A four-volume history of the island was written by Société Jersiaise honorary librarian Arthur Saunders in the early 20th century. It is divided into four eras. The book dealing with the 18th and 19th centuries was the first to be published in 1930, and it was followed by the 17th century in 1931, the 15th and 16th centuries in 1933 and the period before the Norman Conquest in 1935. A fifth volume, entitled Jean Chevalier and his times, was published in 1936.
Although Saunders covered some of the most important periods in the island’s history, he largely failed to look beyond the major events and examine their impact on the life of islanders. Another criticism is that the reader is expected to take everything Saunders wrote (some of it quite controversial) at face value, because references are virtually non-existant.
George Balleine, also an honorary librarian of La Société Jersiaise, is credited with writing the best history of Jersey in the 20th century, and probably the best of all.
History of the Island of Jersey, which was published in 1950, is now known to most researchers as Balleine’s Hitory of Jersey, because it was revised and updated in 1981 by Société Jersiaise stalwarts Margaret Syvret and Joan Stevens.
Although both editions need to be studied side by side to reveal what was changed and what was added, there was no attempt to change or challenge some of the assertions which Balleine, in subsequent books which drew heavily on his magnum opus, himself questioned.
Sadly, although in a 1941 article on 17th Century social life in Jersey in the Annual Bulletin of La Société, Balleine wrote: ‘Much has been written on the constitutional history and the military history of Jersey, but little on our social history’ concluding: ‘One of our members is studying the agricultural history of the island. We want others to specialise on different subjects … ... when those investigations have been carried right through the centuries, then and not till then will it be possible for anyone to write a real history of Jersey.’ those investigations had presumably not borne sufficient fruit for his work nine years later to include the social history content to make it what he would have deemed “a real history of Jersey”.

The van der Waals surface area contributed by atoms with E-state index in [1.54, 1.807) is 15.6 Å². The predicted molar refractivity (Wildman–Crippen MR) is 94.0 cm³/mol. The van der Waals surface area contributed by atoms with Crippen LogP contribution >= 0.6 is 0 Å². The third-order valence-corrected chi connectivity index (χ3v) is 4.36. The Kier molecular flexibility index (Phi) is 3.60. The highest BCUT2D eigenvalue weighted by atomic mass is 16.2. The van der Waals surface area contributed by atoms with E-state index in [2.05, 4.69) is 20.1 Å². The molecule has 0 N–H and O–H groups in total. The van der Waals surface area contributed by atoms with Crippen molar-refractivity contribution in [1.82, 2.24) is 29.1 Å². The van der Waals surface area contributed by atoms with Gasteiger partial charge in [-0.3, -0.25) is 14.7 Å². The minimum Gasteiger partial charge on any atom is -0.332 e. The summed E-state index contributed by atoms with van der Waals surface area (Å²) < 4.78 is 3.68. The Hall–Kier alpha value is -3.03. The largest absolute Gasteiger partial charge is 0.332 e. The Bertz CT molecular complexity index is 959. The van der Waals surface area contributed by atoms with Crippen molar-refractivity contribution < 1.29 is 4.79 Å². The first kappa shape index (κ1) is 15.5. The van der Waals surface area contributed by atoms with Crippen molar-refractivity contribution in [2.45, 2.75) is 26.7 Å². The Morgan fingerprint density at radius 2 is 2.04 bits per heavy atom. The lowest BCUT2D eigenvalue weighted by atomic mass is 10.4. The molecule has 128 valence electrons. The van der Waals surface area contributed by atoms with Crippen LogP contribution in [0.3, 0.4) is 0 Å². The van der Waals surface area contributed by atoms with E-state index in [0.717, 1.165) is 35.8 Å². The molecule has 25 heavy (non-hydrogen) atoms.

Edmund Toulmin Nicolle
Balleine was being less than charitable towards his fellow Société Jersiaise official Edmund Nicolle, who prepared a comprehensive lecture on the Town of St Helier in the 1920s but died before it could be delivered.
However, the length of The Town of St Helier, which was subsequently published in 1931 in book form by La Société Jersiaise, as a tribute to its former honorary secretary, suggests that it was intended as more than a lecture.
This is more than a history of the island’s capital town, which was the centre of island life over the centuries covered in the work. It is a history of the people of the town, and by extension, of those living in the country parishes, and comes closer than many of the better known historical works to exploring the island’s social history.
The importance of this short but eminently interesting volume is now recognised by its addition in full to Jerripedia’s pages, pursuing our objective of making available historical works which are out of print, or have previously had limited availability, to a wider audience.